Friday Five: Aging and Caregiving
1. “Caring for elderly parents” is another great article reflecting on our nation of family caregivers. It highlights the challenges family caregivers face, though it doesn’t offer many solutions to caregivers. This is more of an educational read, to understand what family caregivers are up against, as so many of them provide care to children and aging parents, many of whom are living longer than expected. A few resources are listed at the end of the article, but we’d encourage family caregivers to use those as a starting point.
2. We came across an interesting column entitled “How do you want to die?” in a recent issue of The Week. There’s an emphasis in this article about the cost of care at end of life, which may not be the kindest way to look at this issue, but it is still a part of the overall debate in this country. In the end, though, we agree with all three of Bill Frist’s points about what to include in the end of life care conversation Tell us if you agree.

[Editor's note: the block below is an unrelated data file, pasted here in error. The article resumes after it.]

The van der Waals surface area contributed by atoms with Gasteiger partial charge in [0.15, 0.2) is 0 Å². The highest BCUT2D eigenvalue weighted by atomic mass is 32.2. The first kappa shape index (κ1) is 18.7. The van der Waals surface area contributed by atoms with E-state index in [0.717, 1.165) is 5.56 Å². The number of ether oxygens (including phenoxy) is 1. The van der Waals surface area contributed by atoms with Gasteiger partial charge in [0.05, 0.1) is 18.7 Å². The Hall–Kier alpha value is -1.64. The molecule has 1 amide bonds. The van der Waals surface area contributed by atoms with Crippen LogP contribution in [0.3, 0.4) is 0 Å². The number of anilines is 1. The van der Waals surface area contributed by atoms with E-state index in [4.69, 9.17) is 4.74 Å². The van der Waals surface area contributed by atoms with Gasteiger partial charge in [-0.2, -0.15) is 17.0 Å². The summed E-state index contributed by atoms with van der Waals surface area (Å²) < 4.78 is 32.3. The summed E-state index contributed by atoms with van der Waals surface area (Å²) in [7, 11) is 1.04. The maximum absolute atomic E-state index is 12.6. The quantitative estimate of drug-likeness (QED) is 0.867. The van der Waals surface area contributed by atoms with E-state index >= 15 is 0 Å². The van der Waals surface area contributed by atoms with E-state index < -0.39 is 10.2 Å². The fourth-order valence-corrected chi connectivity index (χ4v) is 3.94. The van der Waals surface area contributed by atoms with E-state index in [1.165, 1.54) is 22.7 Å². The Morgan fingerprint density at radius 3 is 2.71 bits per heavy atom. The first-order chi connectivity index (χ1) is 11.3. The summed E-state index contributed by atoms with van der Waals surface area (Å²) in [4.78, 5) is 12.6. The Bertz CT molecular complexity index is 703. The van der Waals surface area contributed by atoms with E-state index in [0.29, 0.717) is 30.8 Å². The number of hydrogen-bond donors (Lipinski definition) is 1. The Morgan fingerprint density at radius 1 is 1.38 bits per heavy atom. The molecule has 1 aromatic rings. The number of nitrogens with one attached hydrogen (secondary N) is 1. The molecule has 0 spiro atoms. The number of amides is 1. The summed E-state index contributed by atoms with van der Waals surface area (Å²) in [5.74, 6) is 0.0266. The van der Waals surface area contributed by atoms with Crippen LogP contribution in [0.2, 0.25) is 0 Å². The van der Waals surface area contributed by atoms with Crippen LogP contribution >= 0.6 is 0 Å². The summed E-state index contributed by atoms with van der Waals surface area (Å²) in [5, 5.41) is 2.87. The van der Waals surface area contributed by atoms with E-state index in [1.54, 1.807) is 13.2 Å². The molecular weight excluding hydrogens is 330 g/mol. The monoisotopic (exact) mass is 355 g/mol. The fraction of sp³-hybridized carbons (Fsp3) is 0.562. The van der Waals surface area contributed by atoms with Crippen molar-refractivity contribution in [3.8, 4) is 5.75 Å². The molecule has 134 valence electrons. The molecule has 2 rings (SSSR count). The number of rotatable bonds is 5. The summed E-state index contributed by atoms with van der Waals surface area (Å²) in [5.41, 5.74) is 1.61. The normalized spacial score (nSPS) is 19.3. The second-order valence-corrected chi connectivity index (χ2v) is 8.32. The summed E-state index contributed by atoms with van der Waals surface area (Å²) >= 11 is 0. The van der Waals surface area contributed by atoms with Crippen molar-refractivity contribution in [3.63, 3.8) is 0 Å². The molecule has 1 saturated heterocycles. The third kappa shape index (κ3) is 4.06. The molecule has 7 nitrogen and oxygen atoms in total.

3. The website Medicare Made Clear has a great collection of online videos, including this one about planning for the end of life. Take five minutes to watch this video, and then start thinking about what you want the end of your life to look like. Who do you want providing care for you, or making decisions for you if you are unable to make your own healthcare decisions?
4. This topic has been addressed in other articles, and the New York Times does a good job discussing it here. The article, “Childless and aging? Time to designate a caregiver,” paints a picture of what it looks like for adults who are single and aging, and lacking the family to help support them as they grow older. We encourage single adults to take the time to reach out to members of their community, to meet your neighbors, to outline your wishes as you grow older and share them with someone you trust.
5. Support groups can be an opportunity for individuals to connect with others who are in similar situations. Caregivers may find it helpful to share problems with other caregivers, and family caregivers may be able to learn from each other how to handle caregiving issues. For family caregivers in the Pima County area, the Pima Council on Aging has a caregiver support group for each side of town. They are free to attend, and open to people caring for individuals aged 60 or older.Back to Articles